San Francisco, C.A. -- The humble toothpick has been elevated to a thing of art. An elaborate sculpture of San Francisco is drawing crowds to the Exploratorium Museum of Science and Art. The sculpture has taken one man nearly four decades to make and there's a special surprise built into it.
Scott Weaver is a man of many talents. He juggles hatchets, spins frisbees with his teeth, and is a master sculptor in an unusual medium: toothpicks and Elmer's Glue.
Over the course of three decades, using more than 105,000 toothpicks, Weaver created "Rolling Through the Bay," a nine-foot-high love letter to his hometown of San Francisco.
At first glance, you might think the intricate sculpture was designed using CAD or 3D modeling software. But the tools of Weaver's trade are actually less sophisticated.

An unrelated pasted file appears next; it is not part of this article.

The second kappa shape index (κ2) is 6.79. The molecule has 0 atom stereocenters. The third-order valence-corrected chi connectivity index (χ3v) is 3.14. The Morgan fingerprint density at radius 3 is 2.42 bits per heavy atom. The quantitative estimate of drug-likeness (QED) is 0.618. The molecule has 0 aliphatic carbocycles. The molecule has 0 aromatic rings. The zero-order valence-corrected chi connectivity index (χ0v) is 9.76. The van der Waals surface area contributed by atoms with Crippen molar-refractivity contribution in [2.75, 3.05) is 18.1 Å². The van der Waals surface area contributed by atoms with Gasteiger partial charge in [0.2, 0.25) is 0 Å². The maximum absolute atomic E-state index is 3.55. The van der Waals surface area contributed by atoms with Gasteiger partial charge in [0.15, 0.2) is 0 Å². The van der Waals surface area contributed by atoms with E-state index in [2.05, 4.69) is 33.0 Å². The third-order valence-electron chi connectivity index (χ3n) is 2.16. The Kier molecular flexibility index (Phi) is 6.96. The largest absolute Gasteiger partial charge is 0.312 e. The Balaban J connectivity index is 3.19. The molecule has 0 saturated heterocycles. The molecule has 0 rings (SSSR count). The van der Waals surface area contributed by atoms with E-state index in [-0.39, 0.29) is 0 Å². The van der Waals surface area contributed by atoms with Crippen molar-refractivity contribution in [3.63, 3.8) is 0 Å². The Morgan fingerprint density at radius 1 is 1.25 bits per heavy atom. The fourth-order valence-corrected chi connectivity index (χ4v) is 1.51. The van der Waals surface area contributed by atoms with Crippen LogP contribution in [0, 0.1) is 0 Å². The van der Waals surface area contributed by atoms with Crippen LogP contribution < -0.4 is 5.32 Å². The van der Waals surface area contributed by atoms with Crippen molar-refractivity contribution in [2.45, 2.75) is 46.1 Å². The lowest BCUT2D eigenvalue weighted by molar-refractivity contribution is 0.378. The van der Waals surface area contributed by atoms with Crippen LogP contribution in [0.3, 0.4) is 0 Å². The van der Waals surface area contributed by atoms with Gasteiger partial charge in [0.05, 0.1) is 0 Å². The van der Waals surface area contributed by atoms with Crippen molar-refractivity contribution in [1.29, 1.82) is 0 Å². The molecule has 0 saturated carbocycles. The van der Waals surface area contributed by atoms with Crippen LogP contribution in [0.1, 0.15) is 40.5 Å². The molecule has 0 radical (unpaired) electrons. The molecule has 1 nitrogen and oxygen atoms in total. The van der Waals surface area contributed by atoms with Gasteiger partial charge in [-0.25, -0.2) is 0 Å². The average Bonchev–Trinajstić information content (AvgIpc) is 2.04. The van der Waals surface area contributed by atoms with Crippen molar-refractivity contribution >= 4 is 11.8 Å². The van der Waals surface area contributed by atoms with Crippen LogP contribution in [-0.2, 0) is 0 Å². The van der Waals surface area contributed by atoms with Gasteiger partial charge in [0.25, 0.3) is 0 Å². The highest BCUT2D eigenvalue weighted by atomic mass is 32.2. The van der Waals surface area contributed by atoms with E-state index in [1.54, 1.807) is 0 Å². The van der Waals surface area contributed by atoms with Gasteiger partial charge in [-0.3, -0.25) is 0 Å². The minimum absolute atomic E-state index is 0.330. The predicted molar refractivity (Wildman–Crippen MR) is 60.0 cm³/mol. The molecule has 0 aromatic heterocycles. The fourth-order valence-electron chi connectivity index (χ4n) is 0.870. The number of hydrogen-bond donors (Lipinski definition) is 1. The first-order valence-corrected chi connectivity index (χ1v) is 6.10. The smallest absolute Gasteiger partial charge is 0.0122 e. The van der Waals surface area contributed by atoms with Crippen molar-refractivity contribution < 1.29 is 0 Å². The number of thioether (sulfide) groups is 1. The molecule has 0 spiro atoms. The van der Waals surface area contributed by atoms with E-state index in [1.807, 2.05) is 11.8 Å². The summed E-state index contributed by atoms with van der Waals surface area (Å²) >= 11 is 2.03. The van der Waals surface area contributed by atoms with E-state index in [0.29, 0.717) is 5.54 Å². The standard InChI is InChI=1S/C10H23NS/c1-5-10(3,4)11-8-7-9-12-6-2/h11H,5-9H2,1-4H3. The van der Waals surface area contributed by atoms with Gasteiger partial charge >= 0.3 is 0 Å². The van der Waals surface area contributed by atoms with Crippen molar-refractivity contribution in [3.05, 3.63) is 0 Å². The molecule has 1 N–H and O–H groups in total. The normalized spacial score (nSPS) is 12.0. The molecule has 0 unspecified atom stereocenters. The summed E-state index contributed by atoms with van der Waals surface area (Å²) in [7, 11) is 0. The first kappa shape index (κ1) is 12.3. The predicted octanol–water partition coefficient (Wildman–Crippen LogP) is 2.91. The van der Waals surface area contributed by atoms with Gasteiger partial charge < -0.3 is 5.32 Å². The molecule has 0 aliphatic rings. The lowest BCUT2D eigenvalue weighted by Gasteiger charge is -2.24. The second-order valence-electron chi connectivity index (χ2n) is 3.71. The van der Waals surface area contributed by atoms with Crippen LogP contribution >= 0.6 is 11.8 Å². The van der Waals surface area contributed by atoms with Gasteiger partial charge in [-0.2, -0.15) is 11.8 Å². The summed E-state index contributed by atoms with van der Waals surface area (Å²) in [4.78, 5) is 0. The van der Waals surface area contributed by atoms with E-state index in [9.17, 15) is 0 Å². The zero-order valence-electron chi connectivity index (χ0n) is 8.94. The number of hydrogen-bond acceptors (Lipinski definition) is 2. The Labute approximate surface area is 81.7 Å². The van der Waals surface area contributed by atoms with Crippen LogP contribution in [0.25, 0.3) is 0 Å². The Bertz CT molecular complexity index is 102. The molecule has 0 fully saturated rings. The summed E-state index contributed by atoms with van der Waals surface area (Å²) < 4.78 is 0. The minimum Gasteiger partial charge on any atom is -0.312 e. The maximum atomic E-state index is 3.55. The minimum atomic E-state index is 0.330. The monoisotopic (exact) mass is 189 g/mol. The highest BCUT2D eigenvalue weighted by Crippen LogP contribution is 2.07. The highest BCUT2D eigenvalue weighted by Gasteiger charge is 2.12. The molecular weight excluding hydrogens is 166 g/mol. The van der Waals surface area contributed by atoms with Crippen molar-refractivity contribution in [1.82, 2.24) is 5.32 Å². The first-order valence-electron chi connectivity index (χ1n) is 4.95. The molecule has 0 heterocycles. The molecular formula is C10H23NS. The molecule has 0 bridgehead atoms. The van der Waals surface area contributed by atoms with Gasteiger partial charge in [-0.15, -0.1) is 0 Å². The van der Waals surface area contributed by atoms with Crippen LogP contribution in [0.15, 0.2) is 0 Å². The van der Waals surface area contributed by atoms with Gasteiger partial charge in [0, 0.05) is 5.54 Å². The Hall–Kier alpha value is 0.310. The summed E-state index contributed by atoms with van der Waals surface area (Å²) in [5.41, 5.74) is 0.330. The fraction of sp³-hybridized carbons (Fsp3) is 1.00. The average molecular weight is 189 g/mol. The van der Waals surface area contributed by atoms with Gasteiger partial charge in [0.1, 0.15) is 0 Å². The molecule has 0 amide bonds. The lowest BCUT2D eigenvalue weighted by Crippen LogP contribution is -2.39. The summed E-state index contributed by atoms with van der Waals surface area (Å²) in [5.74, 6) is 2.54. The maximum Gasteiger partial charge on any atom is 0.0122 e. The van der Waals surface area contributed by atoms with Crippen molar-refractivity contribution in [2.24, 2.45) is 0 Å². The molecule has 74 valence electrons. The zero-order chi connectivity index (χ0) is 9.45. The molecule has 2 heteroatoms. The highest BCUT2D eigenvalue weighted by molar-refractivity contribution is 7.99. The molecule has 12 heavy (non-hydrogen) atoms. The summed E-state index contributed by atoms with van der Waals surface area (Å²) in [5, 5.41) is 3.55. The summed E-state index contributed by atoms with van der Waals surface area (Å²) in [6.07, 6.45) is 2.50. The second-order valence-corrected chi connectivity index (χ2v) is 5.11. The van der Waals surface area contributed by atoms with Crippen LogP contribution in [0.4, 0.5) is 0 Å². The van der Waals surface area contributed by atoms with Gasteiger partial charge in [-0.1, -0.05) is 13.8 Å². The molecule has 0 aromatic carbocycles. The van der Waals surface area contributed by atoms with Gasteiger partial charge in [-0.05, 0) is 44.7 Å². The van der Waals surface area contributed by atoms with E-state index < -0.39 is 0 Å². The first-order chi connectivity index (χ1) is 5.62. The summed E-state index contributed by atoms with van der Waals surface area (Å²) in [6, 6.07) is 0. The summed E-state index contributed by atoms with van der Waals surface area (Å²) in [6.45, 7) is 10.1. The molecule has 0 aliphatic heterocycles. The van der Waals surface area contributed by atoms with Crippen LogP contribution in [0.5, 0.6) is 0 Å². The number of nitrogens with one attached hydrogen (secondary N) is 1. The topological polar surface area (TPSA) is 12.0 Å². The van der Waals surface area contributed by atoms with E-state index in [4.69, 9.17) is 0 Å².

Nail clippers serve as toothpick trimmers and everyday objects become forms and molds.
Weaver's natural talent has elevated this rather low-tech art form, but he credits high-tech for much of his success.
In 1974, Weaver, who has no formal training, created a few San Francisco landmarks out of toothpicks and that was how "Rolling Through the Bay" was born.
This meticulously detailed San Francisco homage is now on display at the city's Exploratorium Museum, attracting sizable crowds, especially when they realize it's not just a sculpture.
And what's next for Scott Weaver? He says, "It would be a self portrait of myself doing what I invented. Maybe the ping pong ball rolling through myself. Roll through my arm and then down to my foot. That would be cool," continuing his tradition of turning ordinary objects into something extraordinary.